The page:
Moshe shut himself up in his home for four years. At the age of 18 he went through a mental crisis, left the haredi yeshiva he was studying at, went into his home in Bnei Brak and refused to come out. His parents did not know what to do with him.
They were worried about the stigma the family would have to bear. They also had no knowledge of programs suitable for a haredi yeshiva boy suffering from mental problems. Then they heard about the Shaf Yativ yeshiva and for the first time, sought help.
The Shaf Yativ yeshiva opened five years ago – a yeshiva for religious men with mental health problems. What seems like a regular yeshiva is actually a special care program that uses Torah learning to rehabilitate the mentally ill and help them rejoin normative society. It is named for a Synagogue in ancient Babel, made of stones from the Temple .
"A mental health start up," is how Rabbi Guy Avihod calls his life's work. Rabbi Avihod who is the head of the yeshiva says that "the yeshiva got going completely by accident. At a lesson given by Rabbi Mordechai Eliyahu I met Udi Marili who told me that he works at the Health Ministry with the mentally ill, trying to find them employment.
"Because he's religious, people always refer religious people to him and when he asks him how it's going – he always got the impression they weren't enthusiastic about their jobs and they would explain the setting wasn't right for them. They wanted to be treated with dignity; they wanted to feel that they could do more."
Growing strong through studies
Marili and Avihod reached the conclusion that the way to rehabilitate religious mentally ill men was in their own socio-cultural environment." The majority of rehabilitation programs center around employment," said Rabbi Avihod, "but for anyone who has grown up in an environment of torah learning, rehabilitation must be defined differently."
"They can't seem to find themselves within the framework of existing programs. They feel rejected. In order to help them move forward you need an attitude that respects their culture.
"If you want to help someone, you need to do it from the place they're in you need to reach out to them not drag them out. After we understood that, we consulted with rabbis and psychologists; no one knew what to do with our idea."
The yeshiva opened by Rabbi Avihod and Marili started with six students, today it numbers some 100 yeshiva students. One branch operates in Jerusalem, one in Ramat Gan (on the border with Bnei Brak) and a third is set to open in Rehovot.
The yeshiva receives funding from the National Insurance, the Health Ministry and private donors. The 'Beit Midrash' learning curriculum begins at 9:30 am and ends at 1:30 pm and includes organized classes, Chavruta (partner based) study and enrichment programs.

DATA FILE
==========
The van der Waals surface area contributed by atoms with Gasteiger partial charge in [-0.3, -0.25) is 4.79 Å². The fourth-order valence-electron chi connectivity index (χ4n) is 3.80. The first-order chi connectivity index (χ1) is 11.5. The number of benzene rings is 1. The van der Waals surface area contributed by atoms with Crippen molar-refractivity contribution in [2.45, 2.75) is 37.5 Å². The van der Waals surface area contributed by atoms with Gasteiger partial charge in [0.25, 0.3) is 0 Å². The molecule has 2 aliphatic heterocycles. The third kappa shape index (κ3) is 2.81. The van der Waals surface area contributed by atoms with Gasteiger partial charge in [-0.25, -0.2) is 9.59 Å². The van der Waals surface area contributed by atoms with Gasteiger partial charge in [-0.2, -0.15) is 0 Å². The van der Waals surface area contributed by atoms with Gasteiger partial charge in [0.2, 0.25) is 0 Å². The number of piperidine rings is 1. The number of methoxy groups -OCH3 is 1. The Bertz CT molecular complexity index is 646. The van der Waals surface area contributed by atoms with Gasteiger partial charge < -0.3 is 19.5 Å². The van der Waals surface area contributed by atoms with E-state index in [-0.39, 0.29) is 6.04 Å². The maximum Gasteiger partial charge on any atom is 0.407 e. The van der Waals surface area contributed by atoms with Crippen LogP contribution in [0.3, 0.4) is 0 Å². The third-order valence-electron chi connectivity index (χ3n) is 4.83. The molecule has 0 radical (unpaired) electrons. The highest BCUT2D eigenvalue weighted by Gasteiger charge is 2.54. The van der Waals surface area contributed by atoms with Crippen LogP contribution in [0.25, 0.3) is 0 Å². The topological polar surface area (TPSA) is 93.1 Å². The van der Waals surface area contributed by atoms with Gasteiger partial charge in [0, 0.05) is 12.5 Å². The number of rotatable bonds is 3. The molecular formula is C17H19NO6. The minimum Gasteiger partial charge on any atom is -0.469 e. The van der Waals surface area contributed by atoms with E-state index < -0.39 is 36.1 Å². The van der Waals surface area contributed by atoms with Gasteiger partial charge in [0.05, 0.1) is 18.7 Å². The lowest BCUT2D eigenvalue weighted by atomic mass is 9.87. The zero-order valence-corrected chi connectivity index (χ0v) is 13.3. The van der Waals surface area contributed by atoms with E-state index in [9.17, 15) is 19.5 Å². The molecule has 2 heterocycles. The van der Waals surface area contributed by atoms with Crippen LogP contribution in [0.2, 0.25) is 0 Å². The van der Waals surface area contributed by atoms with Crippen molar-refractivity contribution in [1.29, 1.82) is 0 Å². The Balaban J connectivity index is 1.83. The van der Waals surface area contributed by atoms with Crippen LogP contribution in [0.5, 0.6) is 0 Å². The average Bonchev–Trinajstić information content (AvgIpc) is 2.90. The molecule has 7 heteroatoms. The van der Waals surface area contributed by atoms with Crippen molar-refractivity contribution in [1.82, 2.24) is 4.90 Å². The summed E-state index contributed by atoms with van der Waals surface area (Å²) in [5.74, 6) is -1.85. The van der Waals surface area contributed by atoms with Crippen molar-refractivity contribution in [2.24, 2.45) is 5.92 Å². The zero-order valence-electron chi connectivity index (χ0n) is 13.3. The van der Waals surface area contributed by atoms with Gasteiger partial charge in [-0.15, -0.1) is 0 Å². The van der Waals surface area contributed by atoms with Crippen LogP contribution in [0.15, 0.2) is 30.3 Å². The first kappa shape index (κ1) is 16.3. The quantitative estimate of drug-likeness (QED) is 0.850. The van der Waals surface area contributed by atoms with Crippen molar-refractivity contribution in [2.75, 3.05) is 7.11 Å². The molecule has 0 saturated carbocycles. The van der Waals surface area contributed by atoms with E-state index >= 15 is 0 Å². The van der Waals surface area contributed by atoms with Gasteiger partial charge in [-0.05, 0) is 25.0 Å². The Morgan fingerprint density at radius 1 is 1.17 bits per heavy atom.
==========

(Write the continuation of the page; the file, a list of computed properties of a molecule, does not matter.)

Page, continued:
Studying in Chavruta - no passivity
"Through the Chavruta an amazing thing happens," explains Rabbi Avihod. "When a person studies in a Chavruta he can't be passive. He can't disappear into his own private world. He must communicate and contribute, which is what gives them so much both socially and cognitively.
"In addition to the daily Beit Midrash each student has an individual rehabilitation program with an emphasis placed on his special needs. There are some (students) who we want to help move forward socially and others by taking responsibility. I don't want them staying in the yeshiva for years, I wan them to move forward, especially the younger students; that they be fulfilled, rehabilitated and move on in the real world.
"In contrast, the older students stay in the yeshiva for long periods of time because after being tossed and thrown from program to program they don't have the strength to start all over again. But we push all of them to try and find additional occupations.
"For example, go to classes and lectures. Since this isn't a regular yeshiva we also organize sports days and trips. For us, it is important to nurture them, because people who find life to be so hard sometimes lose their will."
The Shaf Yativ yeshiva might be one of its kind as it has a wide ranging variety of people, both in age, 20-50 as well as professional background: Professors side by side with rabbis and high-tech professionals as well as destitute laborers.
Rabbi Avihod regrets that one main problem remains unsolvable - the stigma. "People don't actually know what a mental problem is," he said. "They also don't know that there are so many people with mental problems.
"The majority get their impressions from the media after headlines are made by a tragedy carried out by a mentally ill person. But that isn't true for the average mentally ill person. People don't realize how close it is to them. One in four people will deal with a mental health problem at some stage in their lives."